Nutshell: Jethro Seagrave is a teen in a predicament. He and the members of his crew are basically indentured to a crime lord, one Hammer Dafoe. (Dafoe? Really? Okay then.) Hammer uses Jeth and his crew to boost ships, stealing the irreplaceable stardrives within. But when his latest job sends the crew into the most mysterious sector of space to steal a ship with a top-secret weapon, Jethro uses the danger to bargain a deal: He gets to go free on his ship in exchange for the job. Hammer gives his word. All Jethro has to do is give him the ship, and find some leverage to help Hammer keep his promise. The secret on the stolen ship might help with that.
Readalikes: Timothy Zahn’s Dragon and Rider Series is most like this. His Icarus Hunt is also similar, as well as Star Wars books that feature a primarily space-located Han Solo, such as The Han Solo Trilogy and parts of the Jedi Academy Trilogy.Read More »
Nutshell: This book is very easy to describe in a nutshell:
Han Solo Does Ocean’s Eleven.
For those of you not sold, or not familiar with Ocean’s Eleven (Get thee to the library. Get, I say!) Han Solo is looking for work between A New Hope and The Empire Strikes Back. He would go pay Jabba with his Rebel Reward Credits (trademark!) but, alas, they were stolen. By a pirate. Stupid pirates. He’s approached by a man with a job: Break into the most secure vault on the planet, owned by a high-placed member of Black Sun, the criminal syndicate which makes Jabba look forgiving and generous by comparison. All Han has to do to be set for life is come up with a team, bang out a plan, and pull off a heist. In two weeks. Say it with me: “I’ve got a bad feeling about this….”
Read-alikes: Most other Star Wars books involving Han Solo (There’s a trilogy named for him you could start with). Most other Timothy Zahn novels (although the Icarus Hunt is the one most like an actual heist). I confess, the only other titles I can come up with are actually movie titles like Ocean’s Eleven and Leverage. Read More »
Nutshell: Corran Horn’s wife has been kidnapped. Ordinarily he would go rushing off after her, swoop in to her rescue, and they would kick rear end and take names all the way out of the enemy base. But Corran doesn’t know who kidnapped Mirax or where to find them. The galaxy is a huge place, and only a few New Republic intelligence officers know where she was before she was kidnapped. That information is highly classified, of course.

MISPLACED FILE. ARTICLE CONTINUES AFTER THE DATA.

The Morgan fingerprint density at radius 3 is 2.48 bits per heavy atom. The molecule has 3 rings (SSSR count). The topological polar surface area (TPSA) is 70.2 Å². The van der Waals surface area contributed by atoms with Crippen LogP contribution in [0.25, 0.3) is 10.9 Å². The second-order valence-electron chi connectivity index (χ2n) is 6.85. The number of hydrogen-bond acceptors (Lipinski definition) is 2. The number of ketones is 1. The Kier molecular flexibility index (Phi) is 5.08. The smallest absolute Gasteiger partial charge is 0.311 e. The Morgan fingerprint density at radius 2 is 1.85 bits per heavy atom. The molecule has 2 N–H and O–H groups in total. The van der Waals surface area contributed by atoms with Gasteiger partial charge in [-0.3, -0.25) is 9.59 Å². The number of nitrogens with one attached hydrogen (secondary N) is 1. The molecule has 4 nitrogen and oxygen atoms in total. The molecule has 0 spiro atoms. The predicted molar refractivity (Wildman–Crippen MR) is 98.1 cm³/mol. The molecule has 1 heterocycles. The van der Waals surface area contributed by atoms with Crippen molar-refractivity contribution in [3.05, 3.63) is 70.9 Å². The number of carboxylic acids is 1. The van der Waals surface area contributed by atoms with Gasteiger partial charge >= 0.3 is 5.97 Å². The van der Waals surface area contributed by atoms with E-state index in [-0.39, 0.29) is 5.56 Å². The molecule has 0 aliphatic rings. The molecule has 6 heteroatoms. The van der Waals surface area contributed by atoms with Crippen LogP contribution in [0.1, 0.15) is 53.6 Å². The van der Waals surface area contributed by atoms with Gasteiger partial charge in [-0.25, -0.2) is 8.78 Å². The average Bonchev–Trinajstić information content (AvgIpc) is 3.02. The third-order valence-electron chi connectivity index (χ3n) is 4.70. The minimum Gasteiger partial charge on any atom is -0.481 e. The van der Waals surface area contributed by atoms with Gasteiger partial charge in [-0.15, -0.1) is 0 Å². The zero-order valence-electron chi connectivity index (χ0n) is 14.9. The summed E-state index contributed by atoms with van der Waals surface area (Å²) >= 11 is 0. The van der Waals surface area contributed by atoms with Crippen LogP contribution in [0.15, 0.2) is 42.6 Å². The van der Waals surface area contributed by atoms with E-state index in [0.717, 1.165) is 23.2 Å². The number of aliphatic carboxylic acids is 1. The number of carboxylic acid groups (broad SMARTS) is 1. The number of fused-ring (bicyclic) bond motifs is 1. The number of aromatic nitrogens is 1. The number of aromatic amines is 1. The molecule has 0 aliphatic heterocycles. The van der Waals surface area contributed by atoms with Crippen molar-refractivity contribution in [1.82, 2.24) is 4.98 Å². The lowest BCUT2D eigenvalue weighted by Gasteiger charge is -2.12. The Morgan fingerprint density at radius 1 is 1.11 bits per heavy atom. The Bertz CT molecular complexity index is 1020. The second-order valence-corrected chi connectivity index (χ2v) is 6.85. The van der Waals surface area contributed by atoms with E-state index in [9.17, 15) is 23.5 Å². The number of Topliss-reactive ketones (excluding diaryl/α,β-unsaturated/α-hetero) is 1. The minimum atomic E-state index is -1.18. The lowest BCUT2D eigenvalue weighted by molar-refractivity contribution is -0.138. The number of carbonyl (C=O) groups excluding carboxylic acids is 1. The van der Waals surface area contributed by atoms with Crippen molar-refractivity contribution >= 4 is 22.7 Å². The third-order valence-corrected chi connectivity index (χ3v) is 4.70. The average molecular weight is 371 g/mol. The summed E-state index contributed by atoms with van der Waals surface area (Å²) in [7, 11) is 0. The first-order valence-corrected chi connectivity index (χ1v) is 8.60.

In addition, there’s some evidence that Mirax was kidnapped by someone who thought she was associated with the Jedi. Which means it might take a Jedi to rescue her.
So Corran joins Luke’s Jedi academy, to connect with the Force and his Jedi heritage. But soon he discovers that being Luke Skywalker isn’t his destiny. If he’s going to save Mirax, he’s going to have to be a Jedi on his own terms.
Read-alikes: Just about any other Star Wars book is like this one, especially the X-wings series. I also think Timothy Zahn’sNight Train to Rigel and series is similar.Read More »
Nutshell: Jordan McKell is a small-time smuggler for a crime lord. It’s not an ideal line of work, but it pays the bills. He’s between smuggling runs when he gets approached for a regular shipping job. Since he’s supposed to be an out-of-work shipper in between runs, he does what any good out-of-work cargo hauler does: he takes the job. He’ll explain it to the crime lord later.
The job does have a couple of oddities. First, the cargo is an entire ship, so he’ll have to fly it. Second, the ship is one of the ugliest, worst-designed ships in the galaxy. Third, he isn’t allowed to choose a crew. Besides his own partner, he has no say in the choice of crewmembers that are helping him. Fourth, there is something fishy going on. This small freight job might be a lot more like smuggling than he was planning. And fifth, one of the crewmembers is dead.